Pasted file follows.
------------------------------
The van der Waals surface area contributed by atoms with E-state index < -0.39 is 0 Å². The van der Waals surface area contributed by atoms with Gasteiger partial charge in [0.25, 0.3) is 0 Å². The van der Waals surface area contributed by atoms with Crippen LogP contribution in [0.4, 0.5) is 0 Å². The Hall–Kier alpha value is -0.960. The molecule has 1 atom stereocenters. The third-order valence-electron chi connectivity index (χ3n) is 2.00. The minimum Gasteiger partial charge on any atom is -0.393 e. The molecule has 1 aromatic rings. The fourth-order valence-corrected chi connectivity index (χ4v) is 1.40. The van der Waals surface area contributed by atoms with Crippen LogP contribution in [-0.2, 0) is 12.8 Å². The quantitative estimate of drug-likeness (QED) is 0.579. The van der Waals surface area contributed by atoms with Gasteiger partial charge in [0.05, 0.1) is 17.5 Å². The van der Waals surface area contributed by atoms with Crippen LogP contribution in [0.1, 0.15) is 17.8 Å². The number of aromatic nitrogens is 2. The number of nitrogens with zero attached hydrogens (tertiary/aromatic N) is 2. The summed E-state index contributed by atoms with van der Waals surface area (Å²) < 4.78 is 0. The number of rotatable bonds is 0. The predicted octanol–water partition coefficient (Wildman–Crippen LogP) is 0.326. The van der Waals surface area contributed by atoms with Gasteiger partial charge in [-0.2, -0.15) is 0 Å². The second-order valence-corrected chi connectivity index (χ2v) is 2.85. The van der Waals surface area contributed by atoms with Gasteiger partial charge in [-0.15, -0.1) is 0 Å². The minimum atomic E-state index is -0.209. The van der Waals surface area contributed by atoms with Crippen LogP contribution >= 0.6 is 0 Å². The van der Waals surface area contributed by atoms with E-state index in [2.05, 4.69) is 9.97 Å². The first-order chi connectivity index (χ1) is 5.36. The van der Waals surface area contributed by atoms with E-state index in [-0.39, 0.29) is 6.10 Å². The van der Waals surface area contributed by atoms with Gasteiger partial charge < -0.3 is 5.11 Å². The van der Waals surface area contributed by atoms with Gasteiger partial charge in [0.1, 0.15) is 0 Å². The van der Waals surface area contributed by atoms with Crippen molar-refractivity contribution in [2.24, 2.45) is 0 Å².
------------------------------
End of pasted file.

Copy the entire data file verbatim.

The van der Waals surface area contributed by atoms with E-state index < -0.39 is 0 Å². The van der Waals surface area contributed by atoms with Gasteiger partial charge in [0.25, 0.3) is 0 Å². The van der Waals surface area contributed by atoms with Crippen LogP contribution in [0.4, 0.5) is 0 Å². The Hall–Kier alpha value is -0.960. The molecule has 1 atom stereocenters. The third-order valence-electron chi connectivity index (χ3n) is 2.00. The minimum Gasteiger partial charge on any atom is -0.393 e. The molecule has 1 aromatic rings. The fourth-order valence-corrected chi connectivity index (χ4v) is 1.40. The van der Waals surface area contributed by atoms with Crippen LogP contribution in [-0.2, 0) is 12.8 Å². The quantitative estimate of drug-likeness (QED) is 0.579. The van der Waals surface area contributed by atoms with Gasteiger partial charge in [0.05, 0.1) is 17.5 Å². The van der Waals surface area contributed by atoms with Crippen LogP contribution in [0.1, 0.15) is 17.8 Å². The number of aromatic nitrogens is 2. The number of nitrogens with zero attached hydrogens (tertiary/aromatic N) is 2. The summed E-state index contributed by atoms with van der Waals surface area (Å²) < 4.78 is 0. The number of rotatable bonds is 0. The predicted octanol–water partition coefficient (Wildman–Crippen LogP) is 0.326. The van der Waals surface area contributed by atoms with Gasteiger partial charge in [-0.2, -0.15) is 0 Å². The second-order valence-corrected chi connectivity index (χ2v) is 2.85. The van der Waals surface area contributed by atoms with Gasteiger partial charge in [-0.15, -0.1) is 0 Å². The minimum atomic E-state index is -0.209. The van der Waals surface area contributed by atoms with Crippen LogP contribution >= 0.6 is 0 Å². The van der Waals surface area contributed by atoms with E-state index in [2.05, 4.69) is 9.97 Å². The first-order chi connectivity index (χ1) is 5.36. The van der Waals surface area contributed by atoms with E-state index in [-0.39, 0.29) is 6.10 Å². The van der Waals surface area contributed by atoms with Gasteiger partial charge < -0.3 is 5.11 Å². The van der Waals surface area contributed by atoms with Gasteiger partial charge in [0.1, 0.15) is 0 Å². The van der Waals surface area contributed by atoms with Crippen molar-refractivity contribution in [2.24, 2.45) is 0 Å².